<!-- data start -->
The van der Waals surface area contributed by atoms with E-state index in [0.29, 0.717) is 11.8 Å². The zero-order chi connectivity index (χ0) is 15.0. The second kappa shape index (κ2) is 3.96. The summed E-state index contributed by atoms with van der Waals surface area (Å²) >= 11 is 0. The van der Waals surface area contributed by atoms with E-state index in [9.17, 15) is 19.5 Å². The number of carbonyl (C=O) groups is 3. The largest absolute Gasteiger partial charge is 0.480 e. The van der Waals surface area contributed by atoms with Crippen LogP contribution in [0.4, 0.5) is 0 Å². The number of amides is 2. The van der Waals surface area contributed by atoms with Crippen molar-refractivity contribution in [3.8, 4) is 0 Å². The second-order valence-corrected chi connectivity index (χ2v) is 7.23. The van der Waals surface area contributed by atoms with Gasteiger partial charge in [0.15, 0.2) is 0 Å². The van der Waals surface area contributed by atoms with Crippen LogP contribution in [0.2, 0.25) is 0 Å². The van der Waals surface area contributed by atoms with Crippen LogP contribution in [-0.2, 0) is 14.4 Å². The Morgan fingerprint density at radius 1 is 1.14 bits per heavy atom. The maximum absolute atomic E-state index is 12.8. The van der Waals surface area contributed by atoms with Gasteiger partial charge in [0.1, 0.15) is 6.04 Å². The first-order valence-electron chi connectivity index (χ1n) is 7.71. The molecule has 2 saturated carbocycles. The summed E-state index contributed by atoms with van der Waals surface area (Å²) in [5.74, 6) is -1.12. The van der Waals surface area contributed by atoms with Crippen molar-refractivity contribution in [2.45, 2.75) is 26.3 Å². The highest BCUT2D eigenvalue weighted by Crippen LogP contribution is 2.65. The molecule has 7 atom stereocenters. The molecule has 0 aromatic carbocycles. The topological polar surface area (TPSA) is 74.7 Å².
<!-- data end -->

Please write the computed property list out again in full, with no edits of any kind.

The van der Waals surface area contributed by atoms with E-state index in [0.29, 0.717) is 11.8 Å². The zero-order chi connectivity index (χ0) is 15.0. The second kappa shape index (κ2) is 3.96. The summed E-state index contributed by atoms with van der Waals surface area (Å²) >= 11 is 0. The van der Waals surface area contributed by atoms with E-state index in [9.17, 15) is 19.5 Å². The number of carbonyl (C=O) groups is 3. The largest absolute Gasteiger partial charge is 0.480 e. The van der Waals surface area contributed by atoms with Crippen LogP contribution in [0.4, 0.5) is 0 Å². The number of amides is 2. The van der Waals surface area contributed by atoms with Crippen molar-refractivity contribution in [3.8, 4) is 0 Å². The second-order valence-corrected chi connectivity index (χ2v) is 7.23. The van der Waals surface area contributed by atoms with Gasteiger partial charge in [0.15, 0.2) is 0 Å². The van der Waals surface area contributed by atoms with Crippen LogP contribution in [0.2, 0.25) is 0 Å². The van der Waals surface area contributed by atoms with Crippen LogP contribution in [-0.2, 0) is 14.4 Å². The Morgan fingerprint density at radius 1 is 1.14 bits per heavy atom. The maximum absolute atomic E-state index is 12.8. The van der Waals surface area contributed by atoms with Gasteiger partial charge in [0.1, 0.15) is 6.04 Å². The first-order valence-electron chi connectivity index (χ1n) is 7.71. The molecule has 2 saturated carbocycles. The summed E-state index contributed by atoms with van der Waals surface area (Å²) in [5.74, 6) is -1.12. The van der Waals surface area contributed by atoms with Crippen molar-refractivity contribution in [2.45, 2.75) is 26.3 Å². The highest BCUT2D eigenvalue weighted by Crippen LogP contribution is 2.65. The molecule has 7 atom stereocenters. The molecule has 0 aromatic carbocycles. The topological polar surface area (TPSA) is 74.7 Å².